Powerful Photography Project Aims To Show The Impact Rare Medical Conditions Have On People And Their Families

“I decided to capture everyday scenes, but to put a twist into it so it made people stop and question and hopefully want to know more."

Ever since her son, Isaac, was diagnosed with a rare disorder, U.K.-based photographer Ceridwen Hughes has been on a mission to combat the prejudice those with the disabilities often face. So, she founded Same but Different, a community organization that aims to use art to raise awareness about disabilities and encourages people to look beyond their first impression of the people who have them. 

In the past, we featured Same but Different's photography series Rare Project which featured portraits of children with rare conditions. These portraits aim to shine a light on rare diseases and the impact they have on children.

The organization has just launched a new photo series titled Rare Beauty in which Hughes hopes to raise awareness about medical conditions by inspiring curiosity. In each photo, she recreated every day scenarios people with rare diseases find themselves in, such as having surgery, receiving treatment, or meeting with a medical professional. However, the people in these photos are dressed up in stunning evening wear to highlight their personal beauty. Hospitals and doctor's offices may feel far from glamorous, but that doesn't mean the people who go to them aren't. 



"I wanted to create a series of images that encouraged people to want to know more about rare disease and the impact it can have," Hughes told A Plus. "For Rare Beauty, I decided to capture everyday scenes, but to put a twist into it so it made people stop and question and hopefully want to know more." 

Hughes worked with the Birmingham Children's Hospital and Alder Hey Children's Hospital to create these images. Everyone involved in the project is affected by medical conditions in some way, either because he or she is a patient, family member of a patient, or medical personnel. 

"I hope that people stop and look at the images and ultimately take the time to consider how far-reaching rare diseases can be. One in 17 people are affected by rare disease in the U.K.," Hughes said. "Chances are we all know someone affected and, yet, how often do we consider what that actually means to them and their families? If someone is a parent whose child is ill then they may need extra time off work, they may have long stays in hospital, or they may be living with uncertainty. It would be great if someone who saw these images and read about the people involved took the time to reach out to people they may know affected by rare disease and ask if they need help."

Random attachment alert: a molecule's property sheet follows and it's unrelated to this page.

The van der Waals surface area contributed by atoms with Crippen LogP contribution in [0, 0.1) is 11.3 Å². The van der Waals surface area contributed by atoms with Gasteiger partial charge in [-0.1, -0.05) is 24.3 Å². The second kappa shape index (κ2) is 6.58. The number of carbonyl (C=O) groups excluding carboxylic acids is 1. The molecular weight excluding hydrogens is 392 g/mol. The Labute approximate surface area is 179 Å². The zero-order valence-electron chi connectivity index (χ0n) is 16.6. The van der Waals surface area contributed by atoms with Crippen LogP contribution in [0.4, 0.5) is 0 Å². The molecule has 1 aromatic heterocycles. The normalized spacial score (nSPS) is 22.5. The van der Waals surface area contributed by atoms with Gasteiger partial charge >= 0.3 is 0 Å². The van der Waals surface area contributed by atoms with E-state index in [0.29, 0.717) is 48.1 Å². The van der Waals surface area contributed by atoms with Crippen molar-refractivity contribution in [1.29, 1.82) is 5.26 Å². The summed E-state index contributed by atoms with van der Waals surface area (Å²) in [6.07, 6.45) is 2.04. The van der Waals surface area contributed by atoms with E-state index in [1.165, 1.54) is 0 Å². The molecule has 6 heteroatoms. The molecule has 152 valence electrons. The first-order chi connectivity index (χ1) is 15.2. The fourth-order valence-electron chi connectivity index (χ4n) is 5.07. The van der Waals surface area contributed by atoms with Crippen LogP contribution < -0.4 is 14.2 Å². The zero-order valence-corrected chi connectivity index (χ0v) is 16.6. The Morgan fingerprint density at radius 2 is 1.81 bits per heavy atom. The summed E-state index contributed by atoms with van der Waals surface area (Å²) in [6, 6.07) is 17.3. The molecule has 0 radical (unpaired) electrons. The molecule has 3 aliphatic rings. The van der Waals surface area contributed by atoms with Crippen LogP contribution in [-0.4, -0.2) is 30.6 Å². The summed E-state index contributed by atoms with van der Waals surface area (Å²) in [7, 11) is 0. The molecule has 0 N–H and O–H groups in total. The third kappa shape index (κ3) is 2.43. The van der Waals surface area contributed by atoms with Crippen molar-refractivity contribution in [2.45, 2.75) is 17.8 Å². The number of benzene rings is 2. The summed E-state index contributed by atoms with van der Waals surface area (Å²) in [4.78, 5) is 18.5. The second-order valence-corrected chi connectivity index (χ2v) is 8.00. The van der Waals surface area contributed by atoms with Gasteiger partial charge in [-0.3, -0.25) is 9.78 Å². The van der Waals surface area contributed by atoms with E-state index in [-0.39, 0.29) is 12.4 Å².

You can see photos from Rare Beauty below and read a little bit about the people with rare conditions featured within them below.

1. Sabah

"When Sabah was one year old she was diagnosed with cancer in her kidneys which resulted in their removal and a need for regular dialysis. She was then diagnosed with lung cancer and required chemotherapy followed by radiotherapy as well as the removal of half a lung. Three years later. Sabah received a new kidney which changed her life. However, these failed several years later and she is now on dialysis four times a week. This has a huge impact on her day to day life and that of her family." 

"My condition affects the family a lot," Sabah said. "We can't go on holiday like my friends do because of my condition also sometimes when I am admitted to hospital the rest of the family feel a bit lost without me being there. They don't know what to do with themselves because we are one unit.  Sometimes they want to help but don't know how.  We have to plan everything in a certain way and have to take my dialysis into consideration whereas if we were a normal family we could do things when we wanted to."